Emmy hosts Michael Che and Colin Jost aren't concerned about juggling fun and politics at next week's ceremony
LOS ANGELES (AP) — Michael Che and Colin Jost, typically stuck behind a desk as "Saturday Night Live" news anchors, are moving to a grander setting Monday as Emmy Awards hosts.
The comedians got in the mood at Thursday's rollout of the traditional arrivals carpet — yellow-hued this time around, not red, as the ceremony marks its 70th year.
"This isn't as gold as I thought it would be. I was expecting a much tackier gold. But this is a reasonable gold," Che observed.
After carpet duty, he and Jost talked to The Associated Press about the high-profile job of hosting and what it's like to be tapped for it by Lorne Michaels, their "SNL" boss and this year's Emmys telecast producer.
The "Weekend Update" anchors were serious, sometimes. Remarks were edited for clarity and brevity.
AP: How does it feel to get this high-profile gig?
Jost: We love going to the Emmys. Anytime we're nominated, it feels like a big honor. And to go and get asked to host, and they trusted us, it's great. Am I right (to Che)?
Che: Your hair is gorgeous.
AP: What did Michaels say about how to approach it?
Che: It was something along the lines of, 'Have fun out there' and 'We trust you.' So that's exciting when maybe the greatest producer in TV trusts us with a show. So I think the (TV) academy is in good hands.
AP: Will you include political humor?
Jost: We don't totally know yet because we don't even know what's going to happen over the weekend politically. There might be some, and there might not.
Che: There's gonna be political jokes. And we're gonna come out on the wrong side of history, for sure. We're aiming toward it.
AP: Some awards hosts who have taken a different approach, such as David Letterman and his 'Oprah-Uma' bit at the 1995 Oscars, have fallen flat. Will you be more traditional hosts?
Jost: I don't even know really what a traditional host for it is.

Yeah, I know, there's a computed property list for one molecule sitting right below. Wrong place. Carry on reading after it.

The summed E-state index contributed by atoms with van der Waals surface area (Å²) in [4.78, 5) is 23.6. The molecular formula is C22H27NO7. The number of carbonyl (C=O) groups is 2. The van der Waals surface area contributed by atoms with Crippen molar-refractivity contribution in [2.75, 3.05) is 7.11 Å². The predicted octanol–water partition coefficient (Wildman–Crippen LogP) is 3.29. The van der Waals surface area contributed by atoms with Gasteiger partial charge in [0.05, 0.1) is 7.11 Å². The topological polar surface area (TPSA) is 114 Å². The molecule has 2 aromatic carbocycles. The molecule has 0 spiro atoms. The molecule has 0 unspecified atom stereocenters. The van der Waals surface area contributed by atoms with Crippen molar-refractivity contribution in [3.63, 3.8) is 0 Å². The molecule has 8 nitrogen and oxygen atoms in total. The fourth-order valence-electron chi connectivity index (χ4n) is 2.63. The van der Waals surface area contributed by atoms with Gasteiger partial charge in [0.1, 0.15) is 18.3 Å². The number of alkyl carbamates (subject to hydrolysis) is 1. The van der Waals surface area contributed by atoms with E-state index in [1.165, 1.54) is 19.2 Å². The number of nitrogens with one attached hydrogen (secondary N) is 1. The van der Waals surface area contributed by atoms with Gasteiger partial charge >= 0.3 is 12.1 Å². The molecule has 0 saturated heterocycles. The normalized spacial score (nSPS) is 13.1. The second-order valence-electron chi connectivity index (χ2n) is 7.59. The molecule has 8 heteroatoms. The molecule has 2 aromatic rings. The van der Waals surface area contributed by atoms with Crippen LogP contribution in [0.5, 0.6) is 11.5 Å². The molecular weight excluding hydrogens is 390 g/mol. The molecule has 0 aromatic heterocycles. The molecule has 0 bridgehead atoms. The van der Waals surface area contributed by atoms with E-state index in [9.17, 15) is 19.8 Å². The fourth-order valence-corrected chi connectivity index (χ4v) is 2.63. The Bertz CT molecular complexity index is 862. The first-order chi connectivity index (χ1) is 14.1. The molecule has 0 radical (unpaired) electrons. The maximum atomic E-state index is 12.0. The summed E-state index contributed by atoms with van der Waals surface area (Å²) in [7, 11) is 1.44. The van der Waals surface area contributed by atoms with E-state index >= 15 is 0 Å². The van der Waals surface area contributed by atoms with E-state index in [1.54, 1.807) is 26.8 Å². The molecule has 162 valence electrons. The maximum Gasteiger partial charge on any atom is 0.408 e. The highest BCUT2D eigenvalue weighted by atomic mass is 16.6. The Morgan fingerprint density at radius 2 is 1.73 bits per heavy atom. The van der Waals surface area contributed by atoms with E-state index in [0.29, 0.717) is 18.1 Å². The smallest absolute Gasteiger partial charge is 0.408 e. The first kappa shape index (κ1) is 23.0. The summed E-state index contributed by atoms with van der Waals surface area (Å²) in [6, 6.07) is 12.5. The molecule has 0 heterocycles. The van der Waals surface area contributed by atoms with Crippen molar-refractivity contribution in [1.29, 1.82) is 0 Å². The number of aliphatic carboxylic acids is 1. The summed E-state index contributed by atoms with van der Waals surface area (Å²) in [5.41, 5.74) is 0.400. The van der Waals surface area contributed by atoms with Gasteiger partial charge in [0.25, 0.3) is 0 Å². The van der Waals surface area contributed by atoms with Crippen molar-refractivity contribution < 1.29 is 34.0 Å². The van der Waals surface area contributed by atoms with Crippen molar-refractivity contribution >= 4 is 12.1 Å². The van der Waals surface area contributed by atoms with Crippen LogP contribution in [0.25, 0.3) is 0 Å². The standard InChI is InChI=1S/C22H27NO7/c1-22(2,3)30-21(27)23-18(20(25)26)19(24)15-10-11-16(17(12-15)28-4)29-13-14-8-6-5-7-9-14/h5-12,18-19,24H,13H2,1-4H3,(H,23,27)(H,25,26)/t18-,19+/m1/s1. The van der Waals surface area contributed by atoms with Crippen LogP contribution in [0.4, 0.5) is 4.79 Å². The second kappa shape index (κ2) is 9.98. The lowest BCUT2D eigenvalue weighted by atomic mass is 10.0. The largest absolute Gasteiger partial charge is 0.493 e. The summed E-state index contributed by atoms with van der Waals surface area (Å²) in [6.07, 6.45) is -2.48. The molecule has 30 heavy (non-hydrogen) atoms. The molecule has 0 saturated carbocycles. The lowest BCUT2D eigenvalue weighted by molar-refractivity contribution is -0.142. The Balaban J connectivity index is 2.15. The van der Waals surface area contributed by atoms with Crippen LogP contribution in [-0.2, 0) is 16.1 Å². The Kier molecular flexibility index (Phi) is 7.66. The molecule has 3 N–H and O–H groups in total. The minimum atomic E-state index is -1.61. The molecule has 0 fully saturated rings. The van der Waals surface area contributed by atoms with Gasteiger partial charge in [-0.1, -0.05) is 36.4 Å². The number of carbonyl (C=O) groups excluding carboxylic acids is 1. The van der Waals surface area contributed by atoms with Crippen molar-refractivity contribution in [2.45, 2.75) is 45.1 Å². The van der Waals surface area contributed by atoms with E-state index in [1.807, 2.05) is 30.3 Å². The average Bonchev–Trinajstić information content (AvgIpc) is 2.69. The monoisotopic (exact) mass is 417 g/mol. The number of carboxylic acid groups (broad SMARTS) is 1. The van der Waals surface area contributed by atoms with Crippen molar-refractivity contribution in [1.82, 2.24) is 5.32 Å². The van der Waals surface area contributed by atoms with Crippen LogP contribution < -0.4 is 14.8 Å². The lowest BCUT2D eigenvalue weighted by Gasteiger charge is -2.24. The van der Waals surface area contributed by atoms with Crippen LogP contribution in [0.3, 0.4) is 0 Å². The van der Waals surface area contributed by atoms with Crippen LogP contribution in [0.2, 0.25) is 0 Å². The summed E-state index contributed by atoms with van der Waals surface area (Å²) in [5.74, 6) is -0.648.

Che: Ed McMahon. Ed McMahon is a traditional host.
Jost: Well, should we do that?
Che: If we could be half as good as Ed McMahon, we've nailed it. We're Ed McMahon-ing it.
AP: Given the Oscars envelop mix-up, are you concerned about mishaps?
Jost: We have lots of those planned.
AP: Best worst-case scenario for what could go wrong?
Che: All the winners will be announced via Jack-in-the-box (toy). So we're just going to have to crank and crank and crank till it pops out. And it will be a puppet of the winner's face.
Jost: That's a subtle change that you'll notice. And then the show's going to be five hours.
Q: Will the ceremony be very "SNL"-ish?
Jost: There will be a lot of people from the 'SNL' family involved. But also a lot of people that are just the stars of television now that have nothing to do with 'SNL,' because people want to see everyone who's on TV.
Q: Some nominees have said they hope that politics won't dominate the night. But you two tackle serious issues on "Weekend Update," so is it a tightrope for you?
Che: We're overthinking it if we're thinking about that. It's a celebration for a lot of people who worked really hard this year to be nominated and (for) a lot of shows that people really enjoy. We're just gonna have fun at the top and keep the show moving and make sure it's an enjoyable show to watch.
Jost: You want to make it celebratory. You want people to be laughing and you want people to have a fun time. You're lucky to be doing this job and you're lucky to get recognized in some way, so why not make it a fun night?
AP Entertainment Writer Mike Cidoni Lennox contributed to this report.
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